State and territory leaders have agreed to mirror federal counter-terrorism legislation to make sure there are no loopholes.
Would-be terrorists will find no loopholes in Australia’s national security laws after the state and territory governments agreed to “mirror” federal legislation.
State leaders were briefed on national security threats and counter-terrorism measures at a Council of Australian Governments meeting with Prime Minister Tony Abbott in Canberra on Friday.
They’ve agreed to introduce law changes into their parliaments to match federal moves underpinning the ability to arrest, monitor, investigate and prosecute homegrown extremists and returning foreign fighters.
“This is an issue of keeping Australians safe … and the best way to do so is to make sure that there are no loopholes that can be exploited by people who would do us harm and a harmonisation of security laws is very important,” Mr Abbott told reporters.
A new survey has found eight in 10 Australians are in favour of moves to stop people going overseas to fight with Islamic State extremists, while seven in 10 support spy agencies getting more phone and internet surveillance powers.
NSW Premier Mike Baird said Australians could be proud of the way governments were working together on the matter.
Leaders also discussed the need to maintain community cohesion in difficult times.
“We want to send the clearest possible message to our Islamic communities here in Australia to say that they are valued citizens of Australia,” SA Premier Jay Weatherill said.
But a fight could be brewing as a white paper examines how Australia’s federation is working, and how roles might change.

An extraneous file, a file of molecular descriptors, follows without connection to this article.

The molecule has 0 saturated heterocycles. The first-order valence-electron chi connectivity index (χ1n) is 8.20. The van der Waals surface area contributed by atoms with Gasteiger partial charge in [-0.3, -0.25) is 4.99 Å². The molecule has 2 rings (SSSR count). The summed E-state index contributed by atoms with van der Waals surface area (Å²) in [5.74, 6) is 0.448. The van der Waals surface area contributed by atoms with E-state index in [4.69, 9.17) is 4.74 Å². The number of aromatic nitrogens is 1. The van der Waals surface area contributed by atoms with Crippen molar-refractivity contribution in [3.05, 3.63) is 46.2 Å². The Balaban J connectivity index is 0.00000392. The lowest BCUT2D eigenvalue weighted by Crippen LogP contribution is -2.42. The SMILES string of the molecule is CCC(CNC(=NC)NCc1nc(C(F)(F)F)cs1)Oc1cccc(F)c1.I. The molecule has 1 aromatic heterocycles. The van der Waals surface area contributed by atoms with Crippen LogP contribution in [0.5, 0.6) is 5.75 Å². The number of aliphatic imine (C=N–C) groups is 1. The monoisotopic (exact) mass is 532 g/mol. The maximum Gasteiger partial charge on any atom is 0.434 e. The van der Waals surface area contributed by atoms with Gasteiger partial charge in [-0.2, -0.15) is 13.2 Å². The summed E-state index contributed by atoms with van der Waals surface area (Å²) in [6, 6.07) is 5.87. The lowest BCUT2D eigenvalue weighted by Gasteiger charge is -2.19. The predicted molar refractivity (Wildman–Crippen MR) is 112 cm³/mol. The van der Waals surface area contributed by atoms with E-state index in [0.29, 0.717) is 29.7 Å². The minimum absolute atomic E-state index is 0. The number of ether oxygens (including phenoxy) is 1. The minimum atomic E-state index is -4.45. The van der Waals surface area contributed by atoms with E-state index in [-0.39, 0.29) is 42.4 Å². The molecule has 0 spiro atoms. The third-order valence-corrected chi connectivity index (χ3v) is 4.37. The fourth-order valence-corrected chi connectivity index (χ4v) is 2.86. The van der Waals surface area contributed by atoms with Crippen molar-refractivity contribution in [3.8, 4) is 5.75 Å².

The discussion paper, to be released in the first half of next year, will focus on health, schools, early childhood and vocational education, housing and homelessness – especially how to cut down on overlap between governments.
“This is not a tick-the-box exercise,” Mr Baird said.
“This is a genuine opportunity to make some significant reform to issues that matter to the families and communities across the country.”
NT Chief Minister Adam Giles wants it to look at the territory becoming a state.
All agreed the conversation about responsibilities and who pays for them was overdue.
WA Premier Colin Barnett hoped the white paper process would come up with a way to give states financial stability – noting it could put an end to his perennial “whinge from the west” about GST distribution.
Mr Abbott said the most important thing was to work through these things in a “calm and collegiate way”.
“While there are many aspects of our federation that do leave something to be desired, it is still by any normal consideration a strong and successful federation,” Mr Abbott said.
The prime minister also updated COAG on progress towards a referendum for indigenous constitutional recognition.
He hopes to set a date for the referendum soon, saying that would crystallise debate about what changes should be made.